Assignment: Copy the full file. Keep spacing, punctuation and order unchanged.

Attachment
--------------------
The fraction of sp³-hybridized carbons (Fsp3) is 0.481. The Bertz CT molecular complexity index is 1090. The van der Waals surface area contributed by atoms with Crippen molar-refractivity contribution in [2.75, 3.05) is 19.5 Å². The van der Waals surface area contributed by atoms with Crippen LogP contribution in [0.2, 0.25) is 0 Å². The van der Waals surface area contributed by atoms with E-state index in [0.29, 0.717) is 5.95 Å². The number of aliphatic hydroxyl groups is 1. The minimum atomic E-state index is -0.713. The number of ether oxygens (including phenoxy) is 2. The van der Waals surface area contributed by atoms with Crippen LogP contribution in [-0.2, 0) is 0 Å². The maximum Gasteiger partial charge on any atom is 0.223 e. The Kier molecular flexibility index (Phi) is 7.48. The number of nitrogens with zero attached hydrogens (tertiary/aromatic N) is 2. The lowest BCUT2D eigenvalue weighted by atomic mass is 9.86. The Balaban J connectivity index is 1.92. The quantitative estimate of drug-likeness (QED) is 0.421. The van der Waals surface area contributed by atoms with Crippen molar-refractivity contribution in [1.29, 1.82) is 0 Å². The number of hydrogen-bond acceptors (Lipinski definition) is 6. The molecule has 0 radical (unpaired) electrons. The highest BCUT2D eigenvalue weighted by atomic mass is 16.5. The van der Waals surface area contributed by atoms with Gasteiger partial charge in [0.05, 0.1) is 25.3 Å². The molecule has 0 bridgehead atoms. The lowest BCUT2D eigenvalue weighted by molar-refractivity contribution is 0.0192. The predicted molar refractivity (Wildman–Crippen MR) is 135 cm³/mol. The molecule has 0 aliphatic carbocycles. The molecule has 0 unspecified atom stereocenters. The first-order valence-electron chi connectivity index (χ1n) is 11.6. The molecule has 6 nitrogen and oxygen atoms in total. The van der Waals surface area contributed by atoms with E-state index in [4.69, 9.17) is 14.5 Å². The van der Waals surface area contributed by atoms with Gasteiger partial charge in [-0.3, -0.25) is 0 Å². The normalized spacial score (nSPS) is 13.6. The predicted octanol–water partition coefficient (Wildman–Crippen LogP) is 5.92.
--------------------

The fraction of sp³-hybridized carbons (Fsp3) is 0.481. The Bertz CT molecular complexity index is 1090. The van der Waals surface area contributed by atoms with Crippen molar-refractivity contribution in [2.75, 3.05) is 19.5 Å². The van der Waals surface area contributed by atoms with Crippen LogP contribution in [0.2, 0.25) is 0 Å². The van der Waals surface area contributed by atoms with E-state index in [0.29, 0.717) is 5.95 Å². The number of aliphatic hydroxyl groups is 1. The minimum atomic E-state index is -0.713. The number of ether oxygens (including phenoxy) is 2. The van der Waals surface area contributed by atoms with Crippen LogP contribution in [-0.2, 0) is 0 Å². The maximum Gasteiger partial charge on any atom is 0.223 e. The Kier molecular flexibility index (Phi) is 7.48. The number of nitrogens with zero attached hydrogens (tertiary/aromatic N) is 2. The lowest BCUT2D eigenvalue weighted by atomic mass is 9.86. The Balaban J connectivity index is 1.92. The quantitative estimate of drug-likeness (QED) is 0.421. The van der Waals surface area contributed by atoms with Crippen molar-refractivity contribution in [1.29, 1.82) is 0 Å². The number of hydrogen-bond acceptors (Lipinski definition) is 6. The molecule has 0 radical (unpaired) electrons. The highest BCUT2D eigenvalue weighted by atomic mass is 16.5. The van der Waals surface area contributed by atoms with Gasteiger partial charge in [0.05, 0.1) is 25.3 Å². The molecule has 0 bridgehead atoms. The lowest BCUT2D eigenvalue weighted by molar-refractivity contribution is 0.0192. The predicted molar refractivity (Wildman–Crippen MR) is 135 cm³/mol. The molecule has 0 aliphatic carbocycles. The molecule has 0 unspecified atom stereocenters. The first-order valence-electron chi connectivity index (χ1n) is 11.6. The molecule has 6 nitrogen and oxygen atoms in total. The van der Waals surface area contributed by atoms with E-state index in [4.69, 9.17) is 14.5 Å². The van der Waals surface area contributed by atoms with Gasteiger partial charge in [-0.3, -0.25) is 0 Å². The normalized spacial score (nSPS) is 13.6. The predicted octanol–water partition coefficient (Wildman–Crippen LogP) is 5.92.